Brides may not have that kind of time and can opt for something a little less intricate that could be applied within an hour or two. The paste, which has a mud-like consistency once dried, has to stay on the skin for at least four hours before being scraped off, leaving behind the stain. Allcock advises keeping water off the design for a day or two to allow it to set in and last longer. The dye disappears as skin exfoliates, so depending on your skin type and the placement of the design, it could last anywhere from one to four weeks.

If reddish brown isn’t in the wedding color scheme, Allcock offers a couple of other ideas for henna body art. One is to make the design with a glue made for the skin, to which she can add a cosmetic-grade glitter or mica powder that sparkles. Another idea is to apply the henna design but then glue crystals and other adornments at strategic points along the design, “so you get some bling with the traditional henna,” she says.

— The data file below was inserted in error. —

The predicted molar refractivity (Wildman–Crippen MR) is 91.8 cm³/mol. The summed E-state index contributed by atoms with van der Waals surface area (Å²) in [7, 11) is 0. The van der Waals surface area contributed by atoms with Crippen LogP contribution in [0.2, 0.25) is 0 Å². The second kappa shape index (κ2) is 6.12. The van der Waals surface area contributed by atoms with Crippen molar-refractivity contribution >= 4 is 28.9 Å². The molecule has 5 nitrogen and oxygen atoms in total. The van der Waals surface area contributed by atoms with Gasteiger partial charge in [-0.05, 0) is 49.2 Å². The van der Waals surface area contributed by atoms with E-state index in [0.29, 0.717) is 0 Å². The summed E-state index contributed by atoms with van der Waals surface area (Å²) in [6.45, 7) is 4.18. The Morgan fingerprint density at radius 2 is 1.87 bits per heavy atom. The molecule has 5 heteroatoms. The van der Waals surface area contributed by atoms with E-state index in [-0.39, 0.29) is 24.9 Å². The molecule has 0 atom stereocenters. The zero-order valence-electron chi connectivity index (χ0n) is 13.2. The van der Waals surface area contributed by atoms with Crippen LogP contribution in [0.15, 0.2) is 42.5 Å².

“The whole significance is blessings on the skin, the idea of conveying favor on the person wearing it.”

Photo By

Henna Blessings, 972-1362,, $65 per hour.

Soak it up

The best cocktail in Reno is not at a bar, but at a nail salon. At least that’s according to readers of RN&R’s 2009 Biggest Little Best of Northern Nevada poll, who praised Soak Nail Salon’s Pink Drink. It’s a vodka-based concoction of passion fruit, blood orange and mango with a sugar rim. A cocktail is a nice way to unwind all by itself. Add a foot-soaked pedicure, pretty nails, a quaint, 1920s bungalow setting, and your wedding party’s best girls to the mix, and you’re set for a stress-relieving afternoon.